Walker v. City of Pocatello et al

Filing 146

MEMORANDUM DECISION AND ORDER. IT IS ORDERED that Plaintiff's Motion in Limine (Dkt. 134 ) is GRANTED in part and DENIED in part. Exhibit 2020 is excluded under Rule 37(c). Exhibit 2050 is admissible so long as the discussion of Kirk Bybee and his recommendation is redacted. The motion is DENIED in all other respects. Signed by Judge B Lynn Winmill. (caused to be mailed to non Registered Participants at the addresses listed on the Notice of Electronic Filing (NEF) by (kt)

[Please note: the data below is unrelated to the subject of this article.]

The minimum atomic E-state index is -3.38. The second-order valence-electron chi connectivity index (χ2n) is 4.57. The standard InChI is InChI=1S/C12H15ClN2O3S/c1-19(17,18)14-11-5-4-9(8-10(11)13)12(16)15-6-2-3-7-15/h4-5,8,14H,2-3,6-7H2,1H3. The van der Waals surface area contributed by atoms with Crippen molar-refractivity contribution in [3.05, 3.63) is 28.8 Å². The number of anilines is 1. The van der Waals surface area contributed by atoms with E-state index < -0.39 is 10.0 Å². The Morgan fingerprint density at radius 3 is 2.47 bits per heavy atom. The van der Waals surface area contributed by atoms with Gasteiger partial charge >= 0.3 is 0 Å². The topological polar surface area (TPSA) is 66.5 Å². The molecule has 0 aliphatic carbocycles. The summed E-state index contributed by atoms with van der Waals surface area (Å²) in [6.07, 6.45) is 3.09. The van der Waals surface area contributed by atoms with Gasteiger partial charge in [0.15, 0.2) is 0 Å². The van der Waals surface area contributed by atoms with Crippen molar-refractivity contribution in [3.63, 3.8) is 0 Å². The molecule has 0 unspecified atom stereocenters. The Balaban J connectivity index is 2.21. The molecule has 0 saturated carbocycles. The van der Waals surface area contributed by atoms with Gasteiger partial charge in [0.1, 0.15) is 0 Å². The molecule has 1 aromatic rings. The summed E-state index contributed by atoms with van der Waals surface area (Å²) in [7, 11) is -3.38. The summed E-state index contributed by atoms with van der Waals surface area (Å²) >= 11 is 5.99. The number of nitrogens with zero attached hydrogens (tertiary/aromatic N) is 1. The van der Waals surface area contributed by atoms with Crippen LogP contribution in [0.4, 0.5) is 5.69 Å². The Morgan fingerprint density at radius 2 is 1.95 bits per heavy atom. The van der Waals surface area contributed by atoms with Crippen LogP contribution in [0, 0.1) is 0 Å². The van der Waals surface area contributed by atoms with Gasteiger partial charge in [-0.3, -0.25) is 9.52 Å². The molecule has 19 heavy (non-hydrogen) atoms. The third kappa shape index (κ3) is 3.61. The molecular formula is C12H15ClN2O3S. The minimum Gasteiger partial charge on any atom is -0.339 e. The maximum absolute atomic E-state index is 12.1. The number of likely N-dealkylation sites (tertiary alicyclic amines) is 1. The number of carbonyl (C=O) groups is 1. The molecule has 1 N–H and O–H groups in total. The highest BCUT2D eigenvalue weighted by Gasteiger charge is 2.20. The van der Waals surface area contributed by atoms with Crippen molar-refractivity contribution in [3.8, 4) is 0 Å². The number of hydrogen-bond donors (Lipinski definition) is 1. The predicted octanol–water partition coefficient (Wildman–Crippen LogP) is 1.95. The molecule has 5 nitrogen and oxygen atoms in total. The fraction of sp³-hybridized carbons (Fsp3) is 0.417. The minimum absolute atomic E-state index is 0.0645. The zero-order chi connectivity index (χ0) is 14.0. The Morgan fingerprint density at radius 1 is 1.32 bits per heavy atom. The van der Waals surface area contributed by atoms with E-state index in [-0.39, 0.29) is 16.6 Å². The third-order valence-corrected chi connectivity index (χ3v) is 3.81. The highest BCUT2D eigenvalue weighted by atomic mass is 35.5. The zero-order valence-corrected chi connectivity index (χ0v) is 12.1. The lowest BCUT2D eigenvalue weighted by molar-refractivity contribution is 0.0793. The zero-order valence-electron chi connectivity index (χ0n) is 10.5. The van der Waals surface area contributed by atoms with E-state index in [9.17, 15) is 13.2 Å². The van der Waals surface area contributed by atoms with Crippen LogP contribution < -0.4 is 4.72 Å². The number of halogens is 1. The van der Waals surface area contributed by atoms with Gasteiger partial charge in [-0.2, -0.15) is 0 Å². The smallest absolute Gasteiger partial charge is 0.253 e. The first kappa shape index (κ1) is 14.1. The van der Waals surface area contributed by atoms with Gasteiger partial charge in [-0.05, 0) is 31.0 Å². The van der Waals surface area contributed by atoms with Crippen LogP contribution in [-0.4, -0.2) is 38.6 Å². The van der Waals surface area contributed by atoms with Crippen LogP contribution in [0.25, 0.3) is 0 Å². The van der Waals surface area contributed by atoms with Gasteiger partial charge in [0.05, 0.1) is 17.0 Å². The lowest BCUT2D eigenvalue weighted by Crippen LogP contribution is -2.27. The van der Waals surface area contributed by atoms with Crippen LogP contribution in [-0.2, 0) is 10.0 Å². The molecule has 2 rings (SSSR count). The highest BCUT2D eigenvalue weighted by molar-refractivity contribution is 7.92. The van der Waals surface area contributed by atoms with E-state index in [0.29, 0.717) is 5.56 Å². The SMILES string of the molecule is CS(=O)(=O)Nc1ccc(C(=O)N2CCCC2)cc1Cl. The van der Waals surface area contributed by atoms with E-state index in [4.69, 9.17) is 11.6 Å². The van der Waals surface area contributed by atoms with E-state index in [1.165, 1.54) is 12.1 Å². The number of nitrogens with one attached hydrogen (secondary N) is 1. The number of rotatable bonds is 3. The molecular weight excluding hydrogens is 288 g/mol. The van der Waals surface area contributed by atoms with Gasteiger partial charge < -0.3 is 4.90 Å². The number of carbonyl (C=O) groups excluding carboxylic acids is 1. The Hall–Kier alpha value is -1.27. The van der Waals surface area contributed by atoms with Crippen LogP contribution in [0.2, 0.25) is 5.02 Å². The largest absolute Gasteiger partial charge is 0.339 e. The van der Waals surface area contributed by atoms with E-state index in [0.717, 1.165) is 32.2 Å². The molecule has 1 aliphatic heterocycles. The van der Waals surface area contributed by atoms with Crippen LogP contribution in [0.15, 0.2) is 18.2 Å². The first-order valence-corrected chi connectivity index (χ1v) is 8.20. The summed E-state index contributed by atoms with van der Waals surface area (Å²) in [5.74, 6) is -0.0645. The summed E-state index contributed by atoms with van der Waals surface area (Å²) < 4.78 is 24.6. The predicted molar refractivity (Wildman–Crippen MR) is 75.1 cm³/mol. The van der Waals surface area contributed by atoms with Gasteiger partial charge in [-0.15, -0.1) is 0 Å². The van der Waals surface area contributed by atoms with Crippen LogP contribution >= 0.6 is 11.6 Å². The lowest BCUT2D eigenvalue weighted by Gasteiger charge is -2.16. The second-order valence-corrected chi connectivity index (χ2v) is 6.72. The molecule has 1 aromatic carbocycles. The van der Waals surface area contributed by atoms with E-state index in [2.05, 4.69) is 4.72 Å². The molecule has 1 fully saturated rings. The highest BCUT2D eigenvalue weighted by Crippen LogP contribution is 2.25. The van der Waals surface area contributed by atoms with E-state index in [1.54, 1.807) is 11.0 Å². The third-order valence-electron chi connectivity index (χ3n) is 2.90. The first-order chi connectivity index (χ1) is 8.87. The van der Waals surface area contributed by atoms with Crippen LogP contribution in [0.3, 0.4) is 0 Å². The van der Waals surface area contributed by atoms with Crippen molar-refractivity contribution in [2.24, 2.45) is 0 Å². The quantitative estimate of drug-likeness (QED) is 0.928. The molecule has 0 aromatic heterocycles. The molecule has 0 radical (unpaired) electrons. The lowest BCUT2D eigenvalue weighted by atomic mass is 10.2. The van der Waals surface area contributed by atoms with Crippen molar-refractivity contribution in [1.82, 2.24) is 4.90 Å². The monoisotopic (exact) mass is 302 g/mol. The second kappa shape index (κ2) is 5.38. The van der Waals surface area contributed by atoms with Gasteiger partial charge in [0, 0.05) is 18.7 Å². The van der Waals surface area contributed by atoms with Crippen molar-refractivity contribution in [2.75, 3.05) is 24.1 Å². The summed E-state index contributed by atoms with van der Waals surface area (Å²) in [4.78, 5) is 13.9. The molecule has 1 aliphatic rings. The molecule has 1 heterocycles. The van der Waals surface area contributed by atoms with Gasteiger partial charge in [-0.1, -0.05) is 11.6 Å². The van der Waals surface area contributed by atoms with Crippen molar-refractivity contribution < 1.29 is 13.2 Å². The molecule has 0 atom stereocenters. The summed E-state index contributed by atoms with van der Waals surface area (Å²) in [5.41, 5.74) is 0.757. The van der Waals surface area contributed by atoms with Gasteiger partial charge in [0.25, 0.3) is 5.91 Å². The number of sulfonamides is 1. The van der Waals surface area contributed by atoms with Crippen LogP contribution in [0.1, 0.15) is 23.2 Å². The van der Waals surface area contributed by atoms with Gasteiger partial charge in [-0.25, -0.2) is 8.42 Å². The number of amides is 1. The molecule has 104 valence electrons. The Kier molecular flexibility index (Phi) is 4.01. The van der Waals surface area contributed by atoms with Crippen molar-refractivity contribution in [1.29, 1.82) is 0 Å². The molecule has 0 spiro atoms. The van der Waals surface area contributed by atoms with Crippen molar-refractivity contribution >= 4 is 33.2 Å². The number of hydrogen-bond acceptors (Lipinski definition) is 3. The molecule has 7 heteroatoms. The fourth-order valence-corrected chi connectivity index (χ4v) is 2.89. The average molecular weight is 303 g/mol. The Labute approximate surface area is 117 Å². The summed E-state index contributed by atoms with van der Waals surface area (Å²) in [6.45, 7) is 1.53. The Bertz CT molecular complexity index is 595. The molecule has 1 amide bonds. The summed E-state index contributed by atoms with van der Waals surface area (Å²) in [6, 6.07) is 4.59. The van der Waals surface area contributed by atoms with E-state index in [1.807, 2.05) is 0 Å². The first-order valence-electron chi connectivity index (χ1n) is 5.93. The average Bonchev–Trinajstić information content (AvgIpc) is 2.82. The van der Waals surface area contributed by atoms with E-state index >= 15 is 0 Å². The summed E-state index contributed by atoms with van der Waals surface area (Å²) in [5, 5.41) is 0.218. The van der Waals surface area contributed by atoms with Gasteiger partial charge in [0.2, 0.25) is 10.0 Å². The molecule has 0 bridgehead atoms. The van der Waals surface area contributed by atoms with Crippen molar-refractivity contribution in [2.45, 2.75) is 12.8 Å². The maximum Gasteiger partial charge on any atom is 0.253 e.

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Case 4:15-cv-00498-BLW Document 146 Filed 01/07/22 Page 1 of 11 UNITED STATES DISTRICT COURT FOR THE DISTRICT OF IDAHO JOHN WALKER, Case No. 4:15-cv-00498-BLW MEMORANDUM DECISION AND ORDER Plaintiff, v. CITY OF POCATELLO, a political subdivision of the State of Idaho; SCOTT MARCHAND, in his individual and official capacity; BRIAN BLAD, in his individual and official capacity; and ROGER SCHEI, in his individual and official capacity, Defendants. INTRODUCTION Before the Court are plaintiff’s Motions in Limine. Dkt. 134, Dkt. 143. Plaintiff, John Walker, claims that the City failed to disclose evidence about his FMLA leave and asks the Court to impose a variety of sanctions under Federal Rule of Civil Procedure 37(c). He also asks the Court to exclude certain exhibits involving Kirk Bybee based upon earlier rulings. Briefing is complete; for the reasons that follow the Court will grant the motion in part and deny the motion in part. MEMORANDUM DECISION AND ORDER - 1 Case 4:15-cv-00498-BLW Document 146 Filed 01/07/22 Page 2 of 11 Because many of the issues raised by Walker’s motion require more context, the Court’s decision is provisional in nature and, unless otherwise indicated, may be revisited during the trial when the Court will have the benefit of considering the motion within the broader framework of the full record. BACKGROUND Trial in this matter is set for January 24, 2022. A brief review of the case’s procedural history places the present motion in its appropriate context. On February 8, 2016, Walker filed his amended complaint raising § 1983 and emotional distress claims. Dkt. 3. Walker then learned that the City surveilled him during his FMLA leave. On May 1, 2017 the Court granted Walker leave to amend his complaint to add claims under the FMLA and Rehabilitation Act related to that surveillance. Dkt. 33. The Court also reopened discovery so that the parties could address these new claims. Id. On January 31, 2018 the Court granted the City’ motion for summary judgment on Walker’s First and Fourth Amendment claims and two state law claims. Dkt. 57. The Court denied summary judgment on both Walker’s due process claim and the other five remaining claims. Id. The City appealed the Court’s decision to the Ninth Circuit. In June 2019, the Ninth Circuit found that Walker was not entitled to a promotion and remanded the case for dismissal of his MEMORANDUM DECISION AND ORDER - 2 Case 4:15-cv-00498-BLW Document 146 Filed 01/07/22 Page 3 of 11 due process claim. Dkt. 64. In November 2019, Court denied the City’s motion for reconsideration on the FMLA, Rehabilitation Act, NIED, and IIED claims. The case was set for trial on July 20, 2020. During June and July 2020, the parties engaged in extensive work on pretrial matters. But on July 17, 2020, the Court vacated the trial. Dkt. 123. After numerous other trial dates were set and continued, the parties are now proceeding to trial on January 24, 2022. Important here, in the runup to the July 2020 trial, the Court granted Walker’s motion to exclude the testimony of Kirk Bybee and any testimony that he approved of or was involved in the decision to surveil Walker. Dkt 109. The Court reasoned that Walker was prejudiced because the City repeatedly asserted attorneyclient privilege, preventing Walker from learning of Bybee’s involvement in the decision-making process surrounding his FMLA leave. The Court affirmed this decision by denying the City’s motion for reconsideration in September 2021. Dkt. 133. LEGAL STANDARD There is no express authority for motions in limine in either the Federal Rules of Civil Procedure or the Federal Rules of Evidence. Nevertheless, these motions are well recognized in practice and by case law. See, e.g., Ohler v. United States, 529 U.S. 753, 758 (2000). They key function of a motion in limine is to MEMORANDUM DECISION AND ORDER - 3 Case 4:15-cv-00498-BLW Document 146 Filed 01/07/22 Page 4 of 11 “exclude prejudicial evidence before the evidence is actually offered.” Luce v. United States, 469 U.S. 38, 40 (1984). A ruling on a motion in limine is essentially a preliminary ruling, which may be reconsidered in the context of trial. Id. at 41. Motions in limine are beneficial tools that promote judicial efficiency by presenting the Court with an opportunity “to rule in advance of trial on the relevance of certain forecasted evidence ... without lengthy argument at, or interruption of, the trial.” D.A. v. Meridian Joint Sch. Dist. No. 2, No. 1:11-CV00119-CWD, 2013 WL 12147769, at *2 (D. Idaho June 14, 2013) (quoting Palmieri v. Defaria, 88 F.3d 136, 141 (2d Cir. 1996)). But these pretrial evidentiary rulings are made before the court has seen or heard the challenged evidence, and they restrict a party's presentation of their case. Id. Thus, “courts have recognized that motions in limine should be granted sparingly and only in those instances when the evidence plainly is inadmissible on all potential grounds.” Id. (cleaned up). In resolving this motion, the Court is guided by Federal Rule of Civil Procedure 37(c), which gives the Court broad discretion to impose discovery sanctions where a discovery violation is not “substantially justified or harmless.” Fed. R. Civ. P. 37(c)(1); Yeti by Molly, Ltd. v. Deckers Outdoor Corp., 259 F.3d 1101, 1106-07 (9th Cir. 2001). “The party facing sanctions bears the burden of MEMORANDUM DECISION AND ORDER - 4 Case 4:15-cv-00498-BLW Document 146 Filed 01/07/22 Page 5 of 11 proving that its failure to disclose the required information was substantially justified or is harmless.” Id. To determine whether a violation is justified or harmless, the Court considers factors such as “(1) prejudice or surprise to the party against whom the evidence is offered; (2) the ability of that party to cure the prejudice; (3) the likelihood of disruption of the trial; and (4) bad faith or willfulness involved in not timely disclosing the evidence.” Lanard Toys Ltd. v. Novelty, Inc., 375 F. App'x 705, 713 (9th Cir. 2010) (citation omitted). ANALYSIS Walker argues that the Court should impose several sanctions under Rule 37(c) for the City’s discovery conduct. He also asks the Court to exclude certain exhibits that he argues violate the prior rulings excluding testimony from or about Kirk Bybee. A. Jury Instruction and In Camera Review Walker’s broadest request for sanctions concerns discovery related to the City’s surveillance of Mr. Walker during his 2015 FMLA leave. In response to Walker’s first set of discovery requests, the City provided the relevant FMLA paperwork and medical certification for Walker’s leave. They did not, however, provide information about their surveillance or investigation into his leave. In March and April of 2017, the City did supplement its discovery responses with MEMORANDUM DECISION AND ORDER - 5 Case 4:15-cv-00498-BLW Document 146 Filed 01/07/22 Page 6 of 11 materials related to Walker’s 2015 FMLA leave. Walker says the City withheld this information as part of a campaign to willfully conceal their surveillance conduct. He claims that this general and repeated concealment violated the Federal Rules of Civil Procedure and asks the Court to impose two sanctions under Rule 37(c): an adverse inference jury instruction and an in camera review of certain emails in the City’ privilege log. The City argues that the failure to disclose was proper because the information was not relevant to Walker’s claims until he filed his second amended complaint in 2017. It claims, that once the materials became relevant to the suit, it properly and fully disclosed. The Court finds that the City’s failure to disclose the surveillance is harmless, regardless of the reasons behind it. Once Walker learned of the City’s conduct, he was able to amend his complaint to include claims related to the leave. He was also afforded additional discovery time to investigate those claims fully. The City’s conduct in this case—whether or not it constitutes a discovery violation—is harmless under Rule 37(c). Any prejudice has been cured by the amended complaint and further discovery. The Court finds it instructive that, although Walker does not have the burden to show that the City’s conduct caused him harm, he does not identify any specific harm in his briefing. Because the Court MEMORANDUM DECISION AND ORDER - 6 Case 4:15-cv-00498-BLW Document 146 Filed 01/07/22 Page 7 of 11 has determined the City’s conduct is harmless under Rule 37(c), the Court will not give an adverse inference jury instruction or require another in camera review. B. Exhibits 2002-2008 and 2010 Walker next asks the Court to exclude exhibits 2002-2008 and 2010 under Rule 37(c). These exhibits include the City’s FMLA handbook, procedures, forms, and notices. Walker argues that the City should have produced these documents in response to his requests for “any all and documents which may be introduced as an exhibit at the trial in this matter,” “a copy of any and all employee handbooks or policies that exited during the timeframe that Plaintiff has been employed with the City and PPD,” and “any documentation related to Plaintiff’s medical leave of absence and/or FMLA leave.” Dkt. 137 at 6. He contends that the City violated discovery rules because it did not produce these exhibits until June 8, 2020, long after discovery had closed. According to Walker, the late disclosure deprived him of “the ability to conduct further discovery related to these documents, including when the documents were used, to whom they were provided, who had access to the documents, etc.” Id. As above, the City’s conduct here is harmless. Even assuming the materials would be responsive to Walker’s rather broad requests, all of these materials were MEMORANDUM DECISION AND ORDER - 7 Case 4:15-cv-00498-BLW Document 146 Filed 01/07/22 Page 8 of 11 available to Walker, either as part of the public record or through his employment. In addition, the City disclosed this evidence nearly 18 months ago. 1 Given the combination of 18-months’ notice and public access to the relevant materials, Walker suffers no prejudice from the introduction of these exhibits at trial. The Court therefore will not exclude them under 37(c). C. Exhibit 2020 – Bybee Email Walker claims that Exhibit 2020—an email from city attorney Kirk Bybee— should also be excluded under Rule 37(c). As discussed previously, the Court has already issued two decisions precluding the City, under Rule 37(c), from calling Bybee as at witness at trial. See Dkt. 109, 133. The Court determined that because the City’s previous assertion of privilege has permeated the litigation, Walker would suffer prejudice if the City called Bybee at trial. The same reasoning applies to Exhibit 2020. At Chief Marchland’s deposition, the City’s counsel asserted that the email now identified as Exhibit 2020 was inadvertently disclosed and should be clawed back. As the Court has 1 In other motions, the City has made arguments that the time lapse between the disclosures in the leadup to the vacated 2020 trial and the current trial make alleged discovery violations harmless. On this narrow issue, because the records were also public and accessible to Walker, the Court is weighing the year and a half delay. In general, however, the Court cautions the parties that it is not persuaded by arguments that rely too heavily on the litigation timeframe. MEMORANDUM DECISION AND ORDER - 8 Case 4:15-cv-00498-BLW Document 146 Filed 01/07/22 Page 9 of 11 now stated three times, allowing the City to use and provide testimony concerning this exhibit would be prejudicial to Walker. Id. D. Exhibit 2050 – Schei Email Finally, Walker asks the Court to exclude Exhibit 2050. Exhibit 2050 is an email from Chief Deputy Roger Schei to Chief Scott Marchand and Major Jim Peterson. He writes: I met with Kirk and Kim in reference to the situation involving Lt. Walker and suspicions that he may be working in Blackfoot. Both recommended that we send someone up there to look into it. I would suggest someone out of the division with IA experience because if it is true this would become an Internal. His work restriction from his doctor are use of a firearm, drive a vehicle, and restrain individuals. Kim indicated that if he were found to be doing any work on the farm it would be a violation of these restrictions and technically would be considered theft. If there are any questions please let me know. Also he still has not contacted the Bannock County Prosecutors in reference to the Nori Jones case. Herzog called today and confirmed that no messages were left. I just called Walker and left him a message inquiring on why this was not done. He has not called me back yet. Dkt. 143 at 2. Walker argues this email runs afoul of the Court’s rulings concerning Kirk Bybee. He also contends that the email is inadmissible hearsay and lacks foundation. In addition, he claims that the statement regarding theft is improper expert opinion. The City argues that the email is from Deputy Schei, not Kirk Bybee, and so is not incompatible with earlier rulings. Further, the City contends that the email is MEMORANDUM DECISION AND ORDER - 9 Case 4:15-cv-00498-BLW Document 146 Filed 01/07/22 Page 10 of 11 not hearsay because is not offered for the truth of the matter asserted, but rather to give context to the investigation of Plaintiff’s FMLA leave. The Court is persuaded that the parts of the email discussing Kirk Bybee should be excluded. The portions of the email that discuss Bybee meeting with and making recommendations to Schei plainly violate the Court’s decision not to allow evidence regarding Bybee’s authorization or involvement in the surveillance. In all other respects, however, Exhibit 2050 is admissible. Although Mr. Walker has been prejudiced by the City’s assertion of privilege over Bybee, that prejudice does not logically extend to any meetings at which Bybee was present. The Court’s decisions concern, specifically and narrowly, Mr. Bybee’s involvement, authorization, and recommendation. Accordingly, the Court will not prevent the City from introducing evidence about Kim Smith’s comments or recommendations. Similarly, the Court broadly agrees that Exhibit 2050 is not necessarily hearsay if offered to provide context to the City’s decision-making process around Mr. Walker’s FMLA leave. But the Court cannot predict or foresee all of the potentials uses of evidence and, likewise, and cannot make appropriate preliminary rulings. Rather, as the evidence is presented at trial, the Court will entertain the parties’ specific evidentiary objections. MEMORANDUM DECISION AND ORDER - 10 Case 4:15-cv-00498-BLW Document 146 Filed 01/07/22 Page 11 of 11 ORDER IT IS ORDERED that: 1. Plaintiff’s Motion in Limine (Dkt. 134) is GRANTED in part and DENIED in part. Exhibit 2020 is excluded under Rule 37(c). Exhibit 2050 is admissible so long as the discussion of Kirk Bybee and his recommendation is redacted. The motion is DENIED in all other respects. DATED: January 7, 2022 _________________________ B. Lynn Winmill U.S. District Court Judge MEMORANDUM DECISION AND ORDER - 11